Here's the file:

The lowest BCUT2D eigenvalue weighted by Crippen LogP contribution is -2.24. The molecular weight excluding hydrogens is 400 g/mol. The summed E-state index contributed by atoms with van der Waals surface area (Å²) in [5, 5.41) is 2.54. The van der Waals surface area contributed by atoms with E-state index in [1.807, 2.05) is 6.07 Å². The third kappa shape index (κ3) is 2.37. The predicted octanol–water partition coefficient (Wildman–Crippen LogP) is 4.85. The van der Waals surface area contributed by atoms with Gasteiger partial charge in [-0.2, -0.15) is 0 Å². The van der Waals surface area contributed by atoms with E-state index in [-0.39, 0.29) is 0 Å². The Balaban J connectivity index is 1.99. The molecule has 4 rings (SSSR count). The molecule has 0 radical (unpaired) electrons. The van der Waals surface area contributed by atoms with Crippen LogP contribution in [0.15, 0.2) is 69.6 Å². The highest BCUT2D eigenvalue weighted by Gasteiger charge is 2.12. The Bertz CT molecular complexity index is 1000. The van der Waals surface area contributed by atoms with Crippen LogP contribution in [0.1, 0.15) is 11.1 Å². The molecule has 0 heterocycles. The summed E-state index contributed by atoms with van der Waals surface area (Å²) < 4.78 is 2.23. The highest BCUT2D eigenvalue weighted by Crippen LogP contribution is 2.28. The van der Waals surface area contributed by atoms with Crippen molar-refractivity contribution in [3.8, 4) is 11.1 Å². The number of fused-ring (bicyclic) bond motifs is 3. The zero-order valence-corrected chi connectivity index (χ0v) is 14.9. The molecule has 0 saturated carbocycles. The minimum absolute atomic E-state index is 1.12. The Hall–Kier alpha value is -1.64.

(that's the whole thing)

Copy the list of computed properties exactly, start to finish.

The lowest BCUT2D eigenvalue weighted by Crippen LogP contribution is -2.24. The molecular weight excluding hydrogens is 400 g/mol. The summed E-state index contributed by atoms with van der Waals surface area (Å²) in [5, 5.41) is 2.54. The van der Waals surface area contributed by atoms with E-state index in [1.807, 2.05) is 6.07 Å². The third kappa shape index (κ3) is 2.37. The predicted octanol–water partition coefficient (Wildman–Crippen LogP) is 4.85. The van der Waals surface area contributed by atoms with Gasteiger partial charge in [-0.2, -0.15) is 0 Å². The van der Waals surface area contributed by atoms with E-state index in [-0.39, 0.29) is 0 Å². The Balaban J connectivity index is 1.99. The molecule has 4 rings (SSSR count). The molecule has 0 radical (unpaired) electrons. The van der Waals surface area contributed by atoms with Crippen LogP contribution in [0.15, 0.2) is 69.6 Å². The highest BCUT2D eigenvalue weighted by Gasteiger charge is 2.12. The Bertz CT molecular complexity index is 1000. The van der Waals surface area contributed by atoms with Crippen LogP contribution in [0.1, 0.15) is 11.1 Å². The molecule has 0 heterocycles. The summed E-state index contributed by atoms with van der Waals surface area (Å²) < 4.78 is 2.23. The highest BCUT2D eigenvalue weighted by Crippen LogP contribution is 2.28. The van der Waals surface area contributed by atoms with Crippen molar-refractivity contribution in [3.8, 4) is 11.1 Å². The number of fused-ring (bicyclic) bond motifs is 3. The zero-order valence-corrected chi connectivity index (χ0v) is 14.9. The molecule has 0 saturated carbocycles. The minimum absolute atomic E-state index is 1.12. The Hall–Kier alpha value is -1.64.